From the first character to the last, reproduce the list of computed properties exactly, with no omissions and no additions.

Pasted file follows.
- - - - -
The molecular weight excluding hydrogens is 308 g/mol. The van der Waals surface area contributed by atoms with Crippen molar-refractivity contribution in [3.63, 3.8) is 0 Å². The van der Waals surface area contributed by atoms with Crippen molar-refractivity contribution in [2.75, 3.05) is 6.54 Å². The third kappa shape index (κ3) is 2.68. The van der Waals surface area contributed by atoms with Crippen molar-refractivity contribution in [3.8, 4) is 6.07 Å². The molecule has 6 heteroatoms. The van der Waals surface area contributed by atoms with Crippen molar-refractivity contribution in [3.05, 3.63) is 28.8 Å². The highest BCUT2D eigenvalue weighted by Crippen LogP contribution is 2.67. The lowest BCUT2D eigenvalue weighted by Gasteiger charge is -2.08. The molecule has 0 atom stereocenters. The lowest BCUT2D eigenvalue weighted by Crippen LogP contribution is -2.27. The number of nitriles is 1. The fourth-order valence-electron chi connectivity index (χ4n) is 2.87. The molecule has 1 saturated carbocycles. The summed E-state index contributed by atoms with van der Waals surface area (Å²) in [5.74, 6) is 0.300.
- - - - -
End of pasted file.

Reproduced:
The molecular weight excluding hydrogens is 308 g/mol. The van der Waals surface area contributed by atoms with Crippen molar-refractivity contribution in [3.63, 3.8) is 0 Å². The van der Waals surface area contributed by atoms with Crippen molar-refractivity contribution in [2.75, 3.05) is 6.54 Å². The third kappa shape index (κ3) is 2.68. The van der Waals surface area contributed by atoms with Crippen molar-refractivity contribution in [3.8, 4) is 6.07 Å². The molecule has 6 heteroatoms. The van der Waals surface area contributed by atoms with Crippen molar-refractivity contribution in [3.05, 3.63) is 28.8 Å². The highest BCUT2D eigenvalue weighted by Crippen LogP contribution is 2.67. The lowest BCUT2D eigenvalue weighted by Gasteiger charge is -2.08. The molecule has 0 atom stereocenters. The lowest BCUT2D eigenvalue weighted by Crippen LogP contribution is -2.27. The number of nitriles is 1. The fourth-order valence-electron chi connectivity index (χ4n) is 2.87. The molecule has 1 saturated carbocycles. The summed E-state index contributed by atoms with van der Waals surface area (Å²) in [5.74, 6) is 0.300.